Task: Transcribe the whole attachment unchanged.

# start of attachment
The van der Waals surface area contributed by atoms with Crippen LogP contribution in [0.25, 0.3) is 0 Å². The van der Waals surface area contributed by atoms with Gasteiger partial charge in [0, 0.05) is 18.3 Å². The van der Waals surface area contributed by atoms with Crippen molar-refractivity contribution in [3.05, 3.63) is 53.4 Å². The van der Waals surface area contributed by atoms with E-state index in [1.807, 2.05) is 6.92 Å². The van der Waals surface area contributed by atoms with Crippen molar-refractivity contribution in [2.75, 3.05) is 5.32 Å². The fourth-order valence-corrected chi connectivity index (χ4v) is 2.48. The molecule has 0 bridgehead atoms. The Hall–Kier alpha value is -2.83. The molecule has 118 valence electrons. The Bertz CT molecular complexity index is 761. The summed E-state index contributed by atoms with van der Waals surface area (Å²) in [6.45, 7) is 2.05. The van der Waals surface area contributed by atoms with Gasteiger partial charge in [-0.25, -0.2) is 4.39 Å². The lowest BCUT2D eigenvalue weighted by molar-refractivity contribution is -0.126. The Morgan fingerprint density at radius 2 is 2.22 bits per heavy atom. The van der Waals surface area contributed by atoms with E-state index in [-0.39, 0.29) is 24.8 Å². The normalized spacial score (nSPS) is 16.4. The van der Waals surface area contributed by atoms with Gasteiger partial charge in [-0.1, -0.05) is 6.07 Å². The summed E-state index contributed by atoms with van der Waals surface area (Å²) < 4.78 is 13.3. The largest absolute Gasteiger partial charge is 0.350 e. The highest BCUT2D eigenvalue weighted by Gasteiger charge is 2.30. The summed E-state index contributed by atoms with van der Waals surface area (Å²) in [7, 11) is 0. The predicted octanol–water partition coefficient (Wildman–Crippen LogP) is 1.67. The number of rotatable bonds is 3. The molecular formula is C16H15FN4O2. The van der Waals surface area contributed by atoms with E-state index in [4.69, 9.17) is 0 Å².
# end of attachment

The van der Waals surface area contributed by atoms with Crippen LogP contribution in [0.25, 0.3) is 0 Å². The van der Waals surface area contributed by atoms with Gasteiger partial charge in [0, 0.05) is 18.3 Å². The van der Waals surface area contributed by atoms with Crippen molar-refractivity contribution in [3.05, 3.63) is 53.4 Å². The van der Waals surface area contributed by atoms with E-state index in [1.807, 2.05) is 6.92 Å². The van der Waals surface area contributed by atoms with Crippen molar-refractivity contribution in [2.75, 3.05) is 5.32 Å². The fourth-order valence-corrected chi connectivity index (χ4v) is 2.48. The molecule has 0 bridgehead atoms. The Hall–Kier alpha value is -2.83. The molecule has 118 valence electrons. The Bertz CT molecular complexity index is 761. The summed E-state index contributed by atoms with van der Waals surface area (Å²) in [6.45, 7) is 2.05. The van der Waals surface area contributed by atoms with Gasteiger partial charge in [-0.25, -0.2) is 4.39 Å². The lowest BCUT2D eigenvalue weighted by molar-refractivity contribution is -0.126. The Morgan fingerprint density at radius 2 is 2.22 bits per heavy atom. The van der Waals surface area contributed by atoms with E-state index in [-0.39, 0.29) is 24.8 Å². The normalized spacial score (nSPS) is 16.4. The van der Waals surface area contributed by atoms with Gasteiger partial charge in [-0.1, -0.05) is 6.07 Å². The summed E-state index contributed by atoms with van der Waals surface area (Å²) < 4.78 is 13.3. The largest absolute Gasteiger partial charge is 0.350 e. The highest BCUT2D eigenvalue weighted by Gasteiger charge is 2.30. The summed E-state index contributed by atoms with van der Waals surface area (Å²) in [7, 11) is 0. The predicted octanol–water partition coefficient (Wildman–Crippen LogP) is 1.67. The number of rotatable bonds is 3. The molecular formula is C16H15FN4O2. The van der Waals surface area contributed by atoms with E-state index in [4.69, 9.17) is 0 Å².